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Clyone form a traffic cone

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Project by JeanCLaude posted 492 days ago 2427 views 8 times favorited 9 comments Add to Favorites Watch

Hi There,

my name is Jean. I study mechanical engineering & management in Munich. After I finished my Bachelor Thesis about particle seperation, I decided to build a cyclone for my vac and explain a few details for you guys ‘in the internet’.

The drawing (in millimeters of course – this is german engineering)

Here are some Infos, that I found were very helpful:

The Inlet should be flat and the pipe should not project inside. The inside should be smooth and contiuous (no corners or steps in the diameter)

The pressure in the middle of the cylone is lower than at the wall. This causes a suction effect, that will suck off dust from the reservoir below, that has already been separated.

To block that ‘suction tube’, you should insert a plate like this:

This will allow to dust to go down at the side, but blocks the middle, where it wants to come up. Do not

All the rest is two pieces of PP-waterpipe, a bin as a reservoir and a bit of epoxy.

I quaranty best results!

Any questions? Let me know!

All the best from Germany,

Jean





9 comments so far

View Wimpi's profile

Wimpi

7 posts in 886 days


#1 posted 492 days ago

Hello Jean,

Nice twist in the cyclone principle to use a traffic cone.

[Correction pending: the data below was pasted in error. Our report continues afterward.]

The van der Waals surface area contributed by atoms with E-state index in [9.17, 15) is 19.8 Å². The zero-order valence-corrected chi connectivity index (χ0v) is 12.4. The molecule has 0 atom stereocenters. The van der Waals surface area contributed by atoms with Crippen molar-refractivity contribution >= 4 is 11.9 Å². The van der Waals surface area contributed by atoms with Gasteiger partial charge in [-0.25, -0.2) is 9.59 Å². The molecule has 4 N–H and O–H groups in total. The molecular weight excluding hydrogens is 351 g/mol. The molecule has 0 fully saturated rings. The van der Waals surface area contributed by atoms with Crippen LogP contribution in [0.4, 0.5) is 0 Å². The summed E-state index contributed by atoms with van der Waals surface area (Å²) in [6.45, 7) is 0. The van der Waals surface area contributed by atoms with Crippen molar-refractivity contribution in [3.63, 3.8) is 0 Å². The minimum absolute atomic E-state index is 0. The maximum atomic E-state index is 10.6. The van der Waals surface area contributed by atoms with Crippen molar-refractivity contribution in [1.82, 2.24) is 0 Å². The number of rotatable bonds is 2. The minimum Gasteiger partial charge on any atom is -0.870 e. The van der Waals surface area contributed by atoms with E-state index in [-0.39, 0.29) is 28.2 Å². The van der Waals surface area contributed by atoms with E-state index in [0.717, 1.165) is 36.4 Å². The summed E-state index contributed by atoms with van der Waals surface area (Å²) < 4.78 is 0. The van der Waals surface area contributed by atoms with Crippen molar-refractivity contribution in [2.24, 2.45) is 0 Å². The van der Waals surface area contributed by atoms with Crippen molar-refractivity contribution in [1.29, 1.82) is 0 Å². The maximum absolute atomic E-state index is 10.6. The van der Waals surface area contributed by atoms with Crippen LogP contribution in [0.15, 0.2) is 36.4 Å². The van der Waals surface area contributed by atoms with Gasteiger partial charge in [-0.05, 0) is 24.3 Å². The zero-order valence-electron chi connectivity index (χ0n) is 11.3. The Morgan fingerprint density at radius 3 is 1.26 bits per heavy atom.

LJ’s, do not cause a traffic disaster….;)

-- The longest distance to be seen between two objects, is the shortest

View Lanaug's profile

Lanaug

161 posts in 839 days


#2 posted 491 days ago

Nice posting and pictures, simple enough to understand. Thanks.

probst!

View Sandy's profile

Sandy

137 posts in 2555 days


#3 posted 491 days ago

My wife just asked me why I was laughing. I explained that I was reading about a totally new way to make a cyclone dust collector which reminded me of the flashing yellow light that I had “liberated” from a Boston street so it could adorn my room in my fraternity. I’m now guessing that traffic cones close to LJ members are going to start becoming scarce. Good idea, though.

View drbyte's profile

drbyte

562 posts in 2693 days


#4 posted 491 days ago

Great idea! But the cones are really cheap to purchase so ‘liberating’ would not be worth the consequences if caught! Only about 8-10 USD depending on size! Here’s a HomeDepot link:
http://www.homedepot.com/p/3M-Tekk-Protection-18-in-Orange-Safety-Cone-90128-00001/100025031?N=c2fs#.UXU7W1fDnao for an 18” and even cheaper on Amazon!

-- Dennis, WV

View elhaji3's profile

elhaji3

11 posts in 1153 days


#5 posted 491 days ago

View Bill_N's profile

Bill_N

234 posts in 909 days


#6 posted 491 days ago

grussgott…

ve gates

I am glad you posted this
I am getting ready to make one

-- I have the Saw Dust Fever

View JeanCLaude's profile

JeanCLaude

5 posts in 493 days


#7 posted 490 days ago

Thank you for your feedback.

Elhaji, what have you used to glue the inlet pipe to the cone?
PP, PE and epoxy what I used, isnt the best solution. I rekon this is the weakest part of this construction.

Does anybody have an idea how to make it better?

View waho6o9's profile

waho6o9

4834 posts in 1208 days


#8 posted 490 days ago

http://www.thistothat.com/cgi-bin/glue.cgi?lang=en&this=Plastic&that=Plastic

This to that might be helpful in the adhesive aspect of the project.

Welcome to LJ’s JeanClaude!

View ldl's profile

ldl

1135 posts in 996 days


#9 posted 408 days ago

I would bore a hole in a block of wood to recieve the inlet pipe and then take bandsaw and cut the angle needed to glue the block to the cone. This would reinforce the joint and alleviate the need to cut the inlet pipe on an angle.

-- Dewayne in Bainbridge, Ga. - - No one can make you mad. Only you decide when you get mad - -

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